This remedy standing half-way between those two great anti-psorics, Calcarea carb. and Sulphur, has some very strong characteristics which guide to its use in a variety of ailments.
Its strongest characteristic is its hypersensitiveness to touch, pain, and cold air. The patient is so sensitive to pain that she faints away, even when it is slight. If there are inflammation or swelling in any locality, or even eruptions on the skin, they are so sensitive that she cannot bear to have them touched, or even to have the cold air to blow upon them. This is like China off., only that while the latter is sensitive to the lightest touch it can bear hard pressure. (Remedies especially which ameliorates in cold air are Arsenicum alb., Calcarea ost., Hepar sul., Nux vomica, Psorinum, Silicea, Tuberculinum.). This supersensitiveness to pain runs all through the drug. It is mental as well as physical, for the slightest cause irritates with hasty speech and vehemence. Next to this is the power of Hepar sulph. over the suppurative stage of local inflammations. It comes in only when pus is about to form, or is already formed. If given very high in the first case (that is before pus is formed), and not repeated too soon or often, we may prevent suppuration and check the whole inflammatory process. But if pus is already formed, it will hasten the pointing and discharge and help along the healing of the ulcer afterwards. I am not at all sure, as is generally taught, that it is necessary to give it low to hasten suppuration. The most rapid pointing, opening, and perfect healing I ever saw was in the case of a large glandular swelling on the neck of a child, under the action of the c. m. potency. Hepar has a general tendency to suppuration, for even the eruptions on the skin are liable to form matter, and slight injuries suppurate. (Graphites, Mercurius, Petroleum.) This remedy is very valuable in diseases of the respiratory organs. I have found it very useful in cases of chronic catarrh, when the nose stopped up every time the patient went out into the cold air. He says it seems as if I get a new cold every time I get a breath of fresh air (Tuberculinum). It is relieved in a warm room. In croup it has been, ever since Bœnninghausen prescribed his celebrated five powders, one of our standard remedies. We do not use the five powders as Bœnninghausen did in a certain order, but only use them according to indications. Hepar croup is accompanied with rather loose cough, with wheezing and rattling. Cough as if mucus would come up, but it does not. It is seldom indicated at first; but oftener comes in after Aconite or Spongia. Like Aconite it seems most effectual in those cases brought on by exposure to dry cold air; but the Aconite croup comes on in the evening after first sleep and Hepar in the early morning hours. This tendency to croupy exudations on mucous membranes seems characteristic of Hepar and is not confined to the respiratory organs. Kafka uses it on the ground of its ability to control such conditions in post scarlatinal dropsy, to prevent or cure, and claims great success for it. I believe it to be one of the best prophylactics in such cases, for the reason that during and after the desquamative stage the skin is unusually susceptible to the effects of chill in cold air, and this is in accordance with the leading characteristic of this remedy. It fortifies the patient against such atmospheric influence.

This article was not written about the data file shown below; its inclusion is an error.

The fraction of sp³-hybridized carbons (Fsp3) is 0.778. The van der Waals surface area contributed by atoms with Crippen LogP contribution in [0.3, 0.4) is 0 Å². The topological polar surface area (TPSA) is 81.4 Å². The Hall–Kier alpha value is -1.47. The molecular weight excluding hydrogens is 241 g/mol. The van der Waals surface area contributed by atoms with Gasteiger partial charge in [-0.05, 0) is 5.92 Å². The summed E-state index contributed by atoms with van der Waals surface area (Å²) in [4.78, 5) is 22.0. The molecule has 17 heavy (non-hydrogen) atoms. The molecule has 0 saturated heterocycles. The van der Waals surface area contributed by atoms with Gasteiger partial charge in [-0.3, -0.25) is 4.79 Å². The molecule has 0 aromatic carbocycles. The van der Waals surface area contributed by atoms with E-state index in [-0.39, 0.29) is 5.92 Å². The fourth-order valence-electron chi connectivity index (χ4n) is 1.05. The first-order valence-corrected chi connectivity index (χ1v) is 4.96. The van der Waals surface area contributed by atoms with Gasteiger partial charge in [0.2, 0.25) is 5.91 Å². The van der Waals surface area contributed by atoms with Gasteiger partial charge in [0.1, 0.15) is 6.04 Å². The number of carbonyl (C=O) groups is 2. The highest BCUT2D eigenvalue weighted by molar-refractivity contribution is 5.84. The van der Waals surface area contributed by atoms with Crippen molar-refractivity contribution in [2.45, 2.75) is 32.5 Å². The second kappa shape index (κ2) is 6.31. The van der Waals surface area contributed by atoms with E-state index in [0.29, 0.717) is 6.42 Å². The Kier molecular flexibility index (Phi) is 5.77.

In croup, as in other affections of Hepar, the cough, difficult breathing and all other symptoms are aggravated by the least of breath cold air, which the little patient must be carefully guarded against. Traveling downward the larynx is attacked, then the bronchia, and even the lungs, and the formation of croupy exudates will take place if not checked by the remedy. The breathing in all these cases becomes rattling, anxious, wheezing, even to threatened suffocation, so that the patient seems asthmatic. In. these cases it is often able to relieve, especially if this condition follows a hard cold and the acute inflammatory symptoms have been controlled by Aconite or some other indicated remedy.